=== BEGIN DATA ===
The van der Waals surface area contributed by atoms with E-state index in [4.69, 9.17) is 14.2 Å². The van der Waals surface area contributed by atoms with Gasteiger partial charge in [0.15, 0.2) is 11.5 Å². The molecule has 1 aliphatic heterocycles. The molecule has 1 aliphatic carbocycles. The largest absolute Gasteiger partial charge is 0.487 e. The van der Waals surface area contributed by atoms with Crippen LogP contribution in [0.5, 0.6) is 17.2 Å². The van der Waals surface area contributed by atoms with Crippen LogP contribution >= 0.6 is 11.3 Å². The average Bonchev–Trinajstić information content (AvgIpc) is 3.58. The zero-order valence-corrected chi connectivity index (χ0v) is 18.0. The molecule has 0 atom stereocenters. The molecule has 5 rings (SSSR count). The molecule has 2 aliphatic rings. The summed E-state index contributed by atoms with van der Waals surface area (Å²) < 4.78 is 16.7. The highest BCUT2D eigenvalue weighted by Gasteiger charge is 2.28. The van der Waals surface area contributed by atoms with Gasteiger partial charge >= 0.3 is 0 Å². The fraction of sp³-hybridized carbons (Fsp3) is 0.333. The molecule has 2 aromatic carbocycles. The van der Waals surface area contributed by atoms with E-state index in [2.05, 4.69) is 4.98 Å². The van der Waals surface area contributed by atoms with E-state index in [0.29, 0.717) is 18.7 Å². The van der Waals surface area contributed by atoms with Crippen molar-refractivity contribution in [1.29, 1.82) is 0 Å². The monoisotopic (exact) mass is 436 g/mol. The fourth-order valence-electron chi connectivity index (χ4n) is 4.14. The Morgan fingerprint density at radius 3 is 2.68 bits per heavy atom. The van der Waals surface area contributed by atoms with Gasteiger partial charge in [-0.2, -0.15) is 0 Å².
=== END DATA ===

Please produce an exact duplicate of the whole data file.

The van der Waals surface area contributed by atoms with E-state index in [4.69, 9.17) is 14.2 Å². The van der Waals surface area contributed by atoms with Gasteiger partial charge in [0.15, 0.2) is 11.5 Å². The molecule has 1 aliphatic heterocycles. The molecule has 1 aliphatic carbocycles. The largest absolute Gasteiger partial charge is 0.487 e. The van der Waals surface area contributed by atoms with Crippen LogP contribution in [0.5, 0.6) is 17.2 Å². The van der Waals surface area contributed by atoms with Crippen LogP contribution >= 0.6 is 11.3 Å². The average Bonchev–Trinajstić information content (AvgIpc) is 3.58. The zero-order valence-corrected chi connectivity index (χ0v) is 18.0. The molecule has 0 atom stereocenters. The molecule has 5 rings (SSSR count). The molecule has 2 aliphatic rings. The summed E-state index contributed by atoms with van der Waals surface area (Å²) < 4.78 is 16.7. The highest BCUT2D eigenvalue weighted by Gasteiger charge is 2.28. The van der Waals surface area contributed by atoms with Gasteiger partial charge >= 0.3 is 0 Å². The fraction of sp³-hybridized carbons (Fsp3) is 0.333. The molecule has 2 aromatic carbocycles. The van der Waals surface area contributed by atoms with E-state index in [2.05, 4.69) is 4.98 Å². The van der Waals surface area contributed by atoms with E-state index in [0.29, 0.717) is 18.7 Å². The van der Waals surface area contributed by atoms with Crippen molar-refractivity contribution in [1.29, 1.82) is 0 Å². The monoisotopic (exact) mass is 436 g/mol. The fourth-order valence-electron chi connectivity index (χ4n) is 4.14. The Morgan fingerprint density at radius 3 is 2.68 bits per heavy atom. The van der Waals surface area contributed by atoms with Gasteiger partial charge in [-0.2, -0.15) is 0 Å².